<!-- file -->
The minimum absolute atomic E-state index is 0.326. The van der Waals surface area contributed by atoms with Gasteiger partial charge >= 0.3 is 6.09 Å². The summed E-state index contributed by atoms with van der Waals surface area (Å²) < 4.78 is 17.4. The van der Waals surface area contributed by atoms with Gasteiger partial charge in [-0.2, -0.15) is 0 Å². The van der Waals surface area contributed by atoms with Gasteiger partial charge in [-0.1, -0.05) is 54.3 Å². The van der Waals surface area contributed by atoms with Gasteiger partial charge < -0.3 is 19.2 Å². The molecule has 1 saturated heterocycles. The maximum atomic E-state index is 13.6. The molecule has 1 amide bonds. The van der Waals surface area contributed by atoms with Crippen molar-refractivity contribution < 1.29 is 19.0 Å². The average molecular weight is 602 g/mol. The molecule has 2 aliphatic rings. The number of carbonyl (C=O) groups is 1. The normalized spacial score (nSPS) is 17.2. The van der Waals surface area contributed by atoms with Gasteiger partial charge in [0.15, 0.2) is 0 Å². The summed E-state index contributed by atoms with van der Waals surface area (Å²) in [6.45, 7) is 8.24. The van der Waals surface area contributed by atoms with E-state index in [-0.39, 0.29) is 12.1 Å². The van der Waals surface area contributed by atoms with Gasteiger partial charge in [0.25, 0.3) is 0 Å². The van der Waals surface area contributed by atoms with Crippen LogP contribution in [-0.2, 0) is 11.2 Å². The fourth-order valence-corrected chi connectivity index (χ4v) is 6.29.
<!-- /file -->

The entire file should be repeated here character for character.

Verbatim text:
The minimum absolute atomic E-state index is 0.326. The van der Waals surface area contributed by atoms with Gasteiger partial charge >= 0.3 is 6.09 Å². The summed E-state index contributed by atoms with van der Waals surface area (Å²) < 4.78 is 17.4. The van der Waals surface area contributed by atoms with Gasteiger partial charge in [-0.2, -0.15) is 0 Å². The van der Waals surface area contributed by atoms with Gasteiger partial charge in [-0.1, -0.05) is 54.3 Å². The van der Waals surface area contributed by atoms with Gasteiger partial charge < -0.3 is 19.2 Å². The molecule has 1 saturated heterocycles. The maximum atomic E-state index is 13.6. The molecule has 1 amide bonds. The van der Waals surface area contributed by atoms with Crippen molar-refractivity contribution < 1.29 is 19.0 Å². The average molecular weight is 602 g/mol. The molecule has 2 aliphatic rings. The number of carbonyl (C=O) groups is 1. The normalized spacial score (nSPS) is 17.2. The van der Waals surface area contributed by atoms with Gasteiger partial charge in [0.15, 0.2) is 0 Å². The summed E-state index contributed by atoms with van der Waals surface area (Å²) in [6.45, 7) is 8.24. The van der Waals surface area contributed by atoms with E-state index in [-0.39, 0.29) is 12.1 Å². The van der Waals surface area contributed by atoms with Gasteiger partial charge in [0.25, 0.3) is 0 Å². The van der Waals surface area contributed by atoms with Crippen LogP contribution in [-0.2, 0) is 11.2 Å². The fourth-order valence-corrected chi connectivity index (χ4v) is 6.29.